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Nice job on the book.

What about a wiki as an intermediate solution? That way the community itself
can collaborate on it rather than just the lonely few doing all the work...
A manual would be great but I may not live long enough to see it come out
:-)

We've been using Atlassian Confluence for some work projects and that has
been a good way to go being very slick, but it costs $$, but I guess the
usual open source suspects are also worthwhile choices. Is that something
that's easy to co-host with the ECJ + MASON website?

Thanks for all your efforts on these tools Sean. 

Cheers

Shane 

-----Original Message-----
From: MASON Multiagent Simulation Toolkit
[mailto:[log in to unmask]] On Behalf Of Sean Luke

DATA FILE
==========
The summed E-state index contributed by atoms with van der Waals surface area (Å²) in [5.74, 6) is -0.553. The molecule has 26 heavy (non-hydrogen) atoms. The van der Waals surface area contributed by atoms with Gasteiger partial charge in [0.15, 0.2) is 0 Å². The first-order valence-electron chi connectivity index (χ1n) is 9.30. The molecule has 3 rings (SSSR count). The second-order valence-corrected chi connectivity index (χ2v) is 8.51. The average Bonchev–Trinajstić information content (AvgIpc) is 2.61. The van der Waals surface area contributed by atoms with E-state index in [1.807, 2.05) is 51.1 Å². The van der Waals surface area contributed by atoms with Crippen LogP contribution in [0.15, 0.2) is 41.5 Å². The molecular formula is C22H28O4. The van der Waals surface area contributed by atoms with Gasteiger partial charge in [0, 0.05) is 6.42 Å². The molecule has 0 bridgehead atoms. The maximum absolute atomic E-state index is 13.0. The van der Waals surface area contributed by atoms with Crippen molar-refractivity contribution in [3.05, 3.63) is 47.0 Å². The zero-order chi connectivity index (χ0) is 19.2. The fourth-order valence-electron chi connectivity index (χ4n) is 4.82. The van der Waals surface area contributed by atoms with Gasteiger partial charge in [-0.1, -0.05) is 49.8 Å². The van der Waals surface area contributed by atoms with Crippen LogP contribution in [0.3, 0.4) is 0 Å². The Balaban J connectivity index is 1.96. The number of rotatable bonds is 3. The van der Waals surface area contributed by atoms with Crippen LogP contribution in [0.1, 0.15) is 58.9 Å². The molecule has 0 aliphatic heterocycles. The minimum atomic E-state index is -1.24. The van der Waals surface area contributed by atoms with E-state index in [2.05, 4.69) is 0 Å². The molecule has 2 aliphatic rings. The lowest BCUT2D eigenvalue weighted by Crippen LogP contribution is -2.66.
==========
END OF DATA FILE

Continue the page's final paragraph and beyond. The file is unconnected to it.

Sent: Thursday, 3 December 2009 7:58 PM
To: [log in to unmask]
Subject: Re: PacMan, MASON and Text Books... [SEC=UNCLASSIFIED]

Eesh!  Writing a book is a *lot* of work!  I know: it took me nine months to
write Essentials of Metaheuristics, a book which has few examples and no
assignments and is only 230 pages.  (btw if you've not seen it, get it at
http://cs.gmu.edu/~sean/book/metaheuristics/ )

I dunno.  I mean MASON needs a *manual*, which might be nice to put out.
But that alone would be a large task.


Then Jack Sexton wrote:

 > From following this list, I can see where MASON is going - in fact, I
have had discussions with faculty about using a game engine for multiagent
simulations.

Do tell!  :-)  No, it's not games.  Though PacMan was fun to write.

Sean